Allie immediately stepped into the canoe like she was stepping onto a yacht and discovered that balance is key in a canoe. I caught her by the arm and explained the new rules of canoeing. The first problem we encountered was the fact that the canoe had two seats and we had three people. I assumed Allie would sit in the middle, on the bottom of the canoe. That lasted until my son stepped in and the dirty water from the back of the canoe came racing down to soak the person sitting in the middle. Terrified of germs that could possibly be from prior canoe people, Allie jumped from the bottom of the boat to sit on the black plastic seat that had been baking in the hot Southern sun. Having your skin bond to the seat was the lesser of two evils and she remained on her perch to avoid the germ infested waters that I suddenly realized I would surely be taking my place in. I accidentally dropped our bottles of water into the canoe sludge and Allie announced, "I'm not drinking that," as if we thought she would.
Before too long, we were all perfectly seated with me in the middle and we were ready to go.... until I realized that nobody had untied us from the pier. This was not Six Flags where someone pushes you off on your adventure. There was a group of small children with no parental supervision who were sitting on the dock, but I opted not to employ their help as one of them had already fallen in the water and had to be rescued by a stranger. Much like a balancing act of Cirque du Soleil, I pulled myself up from the bottom of the canoe and climbed back onto the dock to free us from our bonds. As the canoe began to drift from the dock, my son extended me a paddle and I jumped back in to take my place in the middle. We all began paddling in different directions and found that this was getting us nowhere. As my daughter announced we were drifting towards the dam, we suddenly developed a plan and began paddling in the opposite direction. Just as Joey and I worked up some momentum, Allie stuck her paddle in the water to poke a turtle, thus slowing us down and spinning us in the wrong direction. It didn't take long to figure out that this wasn't working and I opted to get some pictures, instead. Allie heard the words "Take Your Picture" and immediately stood up in the front of the boat to pose. Joey and I yelled at her to sit down and somehow we avoiding tipping over. Still certain of her balancing skills, she stood up again. We held on tight and yelled a little louder. We never actually made it around the bend towards the island, but we did all find our inner canoeist. Joey's job was to row from the back and ensure we made it back to the dock. My job was to redirect the water freely flowing back and forth inside the canoe to avoid soaking my pants or touching Allie's feet. Her job was to ride in the front like a Princess and whack the paddles in the water to drive turtles to the surface for her viewing pleasure.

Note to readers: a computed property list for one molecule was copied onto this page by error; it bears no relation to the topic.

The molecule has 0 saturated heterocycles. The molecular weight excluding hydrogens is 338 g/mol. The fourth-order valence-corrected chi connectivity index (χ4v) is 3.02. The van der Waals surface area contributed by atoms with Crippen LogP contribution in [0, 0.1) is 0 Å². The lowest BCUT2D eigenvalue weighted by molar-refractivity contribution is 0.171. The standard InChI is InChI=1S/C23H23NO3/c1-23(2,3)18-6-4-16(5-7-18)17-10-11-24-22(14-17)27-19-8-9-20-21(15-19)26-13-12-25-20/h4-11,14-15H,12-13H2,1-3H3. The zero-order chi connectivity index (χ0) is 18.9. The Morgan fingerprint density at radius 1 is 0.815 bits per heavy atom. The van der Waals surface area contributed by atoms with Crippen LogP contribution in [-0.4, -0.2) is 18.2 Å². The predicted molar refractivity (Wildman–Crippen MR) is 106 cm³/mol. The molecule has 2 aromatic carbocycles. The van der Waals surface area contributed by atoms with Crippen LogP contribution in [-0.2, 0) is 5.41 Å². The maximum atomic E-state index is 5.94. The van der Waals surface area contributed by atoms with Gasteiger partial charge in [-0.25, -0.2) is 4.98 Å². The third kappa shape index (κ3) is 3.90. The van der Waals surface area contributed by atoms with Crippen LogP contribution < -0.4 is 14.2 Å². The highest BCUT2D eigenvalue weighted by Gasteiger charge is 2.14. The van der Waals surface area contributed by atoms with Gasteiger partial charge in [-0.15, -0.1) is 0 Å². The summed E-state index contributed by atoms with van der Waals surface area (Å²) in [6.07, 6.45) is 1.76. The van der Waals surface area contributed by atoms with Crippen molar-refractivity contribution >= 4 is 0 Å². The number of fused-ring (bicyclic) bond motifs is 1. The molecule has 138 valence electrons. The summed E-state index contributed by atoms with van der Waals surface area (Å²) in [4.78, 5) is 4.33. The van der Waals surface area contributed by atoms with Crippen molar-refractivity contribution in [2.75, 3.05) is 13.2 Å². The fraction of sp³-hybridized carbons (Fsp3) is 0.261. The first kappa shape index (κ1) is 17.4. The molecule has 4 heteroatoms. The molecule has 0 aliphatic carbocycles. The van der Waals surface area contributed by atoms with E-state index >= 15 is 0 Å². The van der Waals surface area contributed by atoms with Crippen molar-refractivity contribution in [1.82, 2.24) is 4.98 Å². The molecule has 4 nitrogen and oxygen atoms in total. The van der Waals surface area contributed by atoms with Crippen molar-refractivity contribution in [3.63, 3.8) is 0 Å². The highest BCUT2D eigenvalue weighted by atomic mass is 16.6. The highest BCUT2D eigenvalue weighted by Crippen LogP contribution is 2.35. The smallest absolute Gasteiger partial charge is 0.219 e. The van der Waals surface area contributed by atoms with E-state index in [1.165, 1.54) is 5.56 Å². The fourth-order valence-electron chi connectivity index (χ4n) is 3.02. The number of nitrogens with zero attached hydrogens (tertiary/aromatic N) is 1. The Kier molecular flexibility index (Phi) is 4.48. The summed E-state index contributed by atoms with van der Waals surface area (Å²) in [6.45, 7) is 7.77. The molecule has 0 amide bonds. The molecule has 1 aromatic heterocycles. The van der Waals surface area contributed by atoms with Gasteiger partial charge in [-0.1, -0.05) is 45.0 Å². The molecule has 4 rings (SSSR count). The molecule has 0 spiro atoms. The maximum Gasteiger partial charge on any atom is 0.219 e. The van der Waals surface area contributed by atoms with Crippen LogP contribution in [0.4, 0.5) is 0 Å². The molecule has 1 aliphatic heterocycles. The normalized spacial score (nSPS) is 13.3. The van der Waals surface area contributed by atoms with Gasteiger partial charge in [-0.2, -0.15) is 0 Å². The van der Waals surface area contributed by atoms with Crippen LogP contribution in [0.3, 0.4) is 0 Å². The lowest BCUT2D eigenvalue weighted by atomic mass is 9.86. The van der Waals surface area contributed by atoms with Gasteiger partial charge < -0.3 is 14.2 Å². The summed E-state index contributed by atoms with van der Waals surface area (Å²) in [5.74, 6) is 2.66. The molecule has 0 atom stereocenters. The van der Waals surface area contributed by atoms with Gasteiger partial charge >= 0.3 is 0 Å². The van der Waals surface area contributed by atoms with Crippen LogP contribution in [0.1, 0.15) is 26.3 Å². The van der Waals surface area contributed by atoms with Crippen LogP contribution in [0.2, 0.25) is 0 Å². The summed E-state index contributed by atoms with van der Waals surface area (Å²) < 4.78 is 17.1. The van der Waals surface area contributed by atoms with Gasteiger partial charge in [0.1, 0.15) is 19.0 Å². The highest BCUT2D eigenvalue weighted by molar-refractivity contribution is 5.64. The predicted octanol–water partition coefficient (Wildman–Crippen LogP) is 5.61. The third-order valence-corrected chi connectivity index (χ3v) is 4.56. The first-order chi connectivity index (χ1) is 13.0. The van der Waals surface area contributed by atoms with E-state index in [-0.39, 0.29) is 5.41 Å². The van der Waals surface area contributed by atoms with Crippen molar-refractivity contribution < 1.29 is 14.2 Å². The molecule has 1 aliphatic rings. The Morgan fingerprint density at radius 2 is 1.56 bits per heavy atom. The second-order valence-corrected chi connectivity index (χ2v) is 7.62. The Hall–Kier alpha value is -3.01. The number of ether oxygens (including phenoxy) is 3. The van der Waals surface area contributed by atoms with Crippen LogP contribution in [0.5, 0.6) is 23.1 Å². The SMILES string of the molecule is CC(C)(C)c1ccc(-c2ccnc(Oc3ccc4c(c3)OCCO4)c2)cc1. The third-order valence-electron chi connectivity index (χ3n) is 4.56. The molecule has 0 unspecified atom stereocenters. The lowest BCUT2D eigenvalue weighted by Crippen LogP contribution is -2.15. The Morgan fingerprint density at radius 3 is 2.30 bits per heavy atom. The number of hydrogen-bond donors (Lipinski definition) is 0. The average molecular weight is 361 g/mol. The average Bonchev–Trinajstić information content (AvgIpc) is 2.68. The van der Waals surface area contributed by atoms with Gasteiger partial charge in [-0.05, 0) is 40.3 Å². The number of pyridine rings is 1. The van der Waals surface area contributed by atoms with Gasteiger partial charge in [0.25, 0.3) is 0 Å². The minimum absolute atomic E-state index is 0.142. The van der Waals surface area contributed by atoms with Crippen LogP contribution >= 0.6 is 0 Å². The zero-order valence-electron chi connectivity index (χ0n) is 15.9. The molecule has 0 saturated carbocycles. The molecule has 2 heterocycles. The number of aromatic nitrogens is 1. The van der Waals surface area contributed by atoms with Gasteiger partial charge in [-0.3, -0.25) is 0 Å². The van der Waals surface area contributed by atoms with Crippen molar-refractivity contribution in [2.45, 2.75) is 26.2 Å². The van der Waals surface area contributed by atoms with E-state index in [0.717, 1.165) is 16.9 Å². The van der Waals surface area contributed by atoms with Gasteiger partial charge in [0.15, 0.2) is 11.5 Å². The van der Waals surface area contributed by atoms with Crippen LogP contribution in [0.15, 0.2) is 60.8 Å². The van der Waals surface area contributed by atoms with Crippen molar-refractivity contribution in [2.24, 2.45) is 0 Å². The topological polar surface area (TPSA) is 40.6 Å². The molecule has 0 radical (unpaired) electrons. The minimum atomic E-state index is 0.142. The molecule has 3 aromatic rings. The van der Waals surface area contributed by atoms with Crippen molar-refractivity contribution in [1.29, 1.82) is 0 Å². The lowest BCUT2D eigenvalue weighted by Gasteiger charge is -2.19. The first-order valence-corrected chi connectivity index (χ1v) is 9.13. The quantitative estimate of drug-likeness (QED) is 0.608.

It was a short trip in our canoe and was less than successful if we actually had a goal of traveling from point A to Point B. But it was great fun and we laughed all the way. We embraced our lack of canoeing skills or ability to work as a team and somehow made our way back to the dock where a man with two small children was beginning their canoe adventure. I thought to myself, "You'll make it around the bend on this trip, but give it fifteen years and it's a whole new experience." Once around the bend had been good enough for me.